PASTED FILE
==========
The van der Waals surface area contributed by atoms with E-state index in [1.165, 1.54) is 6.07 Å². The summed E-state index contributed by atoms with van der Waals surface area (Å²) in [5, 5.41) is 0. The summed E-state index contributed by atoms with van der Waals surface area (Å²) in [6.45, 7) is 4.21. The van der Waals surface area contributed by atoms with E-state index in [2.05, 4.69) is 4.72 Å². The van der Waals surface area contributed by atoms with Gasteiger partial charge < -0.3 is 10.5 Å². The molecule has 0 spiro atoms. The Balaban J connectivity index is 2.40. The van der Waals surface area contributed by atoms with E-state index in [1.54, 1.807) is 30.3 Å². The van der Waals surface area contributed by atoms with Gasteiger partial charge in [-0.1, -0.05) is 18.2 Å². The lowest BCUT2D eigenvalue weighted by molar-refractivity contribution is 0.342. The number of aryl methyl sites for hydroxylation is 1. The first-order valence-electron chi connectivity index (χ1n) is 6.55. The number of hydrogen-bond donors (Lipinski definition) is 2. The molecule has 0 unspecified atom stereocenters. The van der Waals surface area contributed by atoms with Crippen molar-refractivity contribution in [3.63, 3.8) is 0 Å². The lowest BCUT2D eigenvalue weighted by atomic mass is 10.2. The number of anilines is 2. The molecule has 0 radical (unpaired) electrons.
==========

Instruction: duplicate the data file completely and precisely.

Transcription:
The van der Waals surface area contributed by atoms with E-state index in [1.165, 1.54) is 6.07 Å². The summed E-state index contributed by atoms with van der Waals surface area (Å²) in [5, 5.41) is 0. The summed E-state index contributed by atoms with van der Waals surface area (Å²) in [6.45, 7) is 4.21. The van der Waals surface area contributed by atoms with E-state index in [2.05, 4.69) is 4.72 Å². The van der Waals surface area contributed by atoms with Gasteiger partial charge < -0.3 is 10.5 Å². The molecule has 0 spiro atoms. The Balaban J connectivity index is 2.40. The van der Waals surface area contributed by atoms with E-state index in [1.54, 1.807) is 30.3 Å². The van der Waals surface area contributed by atoms with Gasteiger partial charge in [-0.1, -0.05) is 18.2 Å². The lowest BCUT2D eigenvalue weighted by molar-refractivity contribution is 0.342. The number of aryl methyl sites for hydroxylation is 1. The first-order valence-electron chi connectivity index (χ1n) is 6.55. The number of hydrogen-bond donors (Lipinski definition) is 2. The molecule has 0 unspecified atom stereocenters. The van der Waals surface area contributed by atoms with Crippen molar-refractivity contribution in [3.63, 3.8) is 0 Å². The lowest BCUT2D eigenvalue weighted by atomic mass is 10.2. The number of anilines is 2. The molecule has 0 radical (unpaired) electrons.